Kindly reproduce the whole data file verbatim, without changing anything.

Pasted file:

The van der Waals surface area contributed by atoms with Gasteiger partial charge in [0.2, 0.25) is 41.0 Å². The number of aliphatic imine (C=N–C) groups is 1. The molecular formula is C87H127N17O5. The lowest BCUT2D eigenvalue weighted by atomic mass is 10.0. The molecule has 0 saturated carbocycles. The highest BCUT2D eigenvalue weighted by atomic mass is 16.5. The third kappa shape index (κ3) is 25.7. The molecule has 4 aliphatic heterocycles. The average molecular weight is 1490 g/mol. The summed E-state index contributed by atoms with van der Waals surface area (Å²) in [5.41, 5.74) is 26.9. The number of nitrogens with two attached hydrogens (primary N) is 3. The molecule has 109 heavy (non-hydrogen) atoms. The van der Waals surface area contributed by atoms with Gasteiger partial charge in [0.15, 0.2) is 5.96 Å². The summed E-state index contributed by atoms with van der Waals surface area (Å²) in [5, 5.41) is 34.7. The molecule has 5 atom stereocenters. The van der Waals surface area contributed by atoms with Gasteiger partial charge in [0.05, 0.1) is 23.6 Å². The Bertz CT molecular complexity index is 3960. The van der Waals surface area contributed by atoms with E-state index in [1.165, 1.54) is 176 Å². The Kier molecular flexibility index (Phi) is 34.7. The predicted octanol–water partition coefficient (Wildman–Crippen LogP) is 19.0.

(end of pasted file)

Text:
The van der Waals surface area contributed by atoms with Gasteiger partial charge in [0.2, 0.25) is 41.0 Å². The number of aliphatic imine (C=N–C) groups is 1. The molecular formula is C87H127N17O5. The lowest BCUT2D eigenvalue weighted by atomic mass is 10.0. The molecule has 0 saturated carbocycles. The highest BCUT2D eigenvalue weighted by atomic mass is 16.5. The third kappa shape index (κ3) is 25.7. The molecule has 4 aliphatic heterocycles. The average molecular weight is 1490 g/mol. The summed E-state index contributed by atoms with van der Waals surface area (Å²) in [5.41, 5.74) is 26.9. The number of nitrogens with two attached hydrogens (primary N) is 3. The molecule has 109 heavy (non-hydrogen) atoms. The van der Waals surface area contributed by atoms with Gasteiger partial charge in [0.15, 0.2) is 5.96 Å². The summed E-state index contributed by atoms with van der Waals surface area (Å²) in [5, 5.41) is 34.7. The molecule has 5 atom stereocenters. The van der Waals surface area contributed by atoms with Gasteiger partial charge in [0.05, 0.1) is 23.6 Å². The Bertz CT molecular complexity index is 3960. The van der Waals surface area contributed by atoms with E-state index in [1.165, 1.54) is 176 Å². The Kier molecular flexibility index (Phi) is 34.7. The predicted octanol–water partition coefficient (Wildman–Crippen LogP) is 19.0.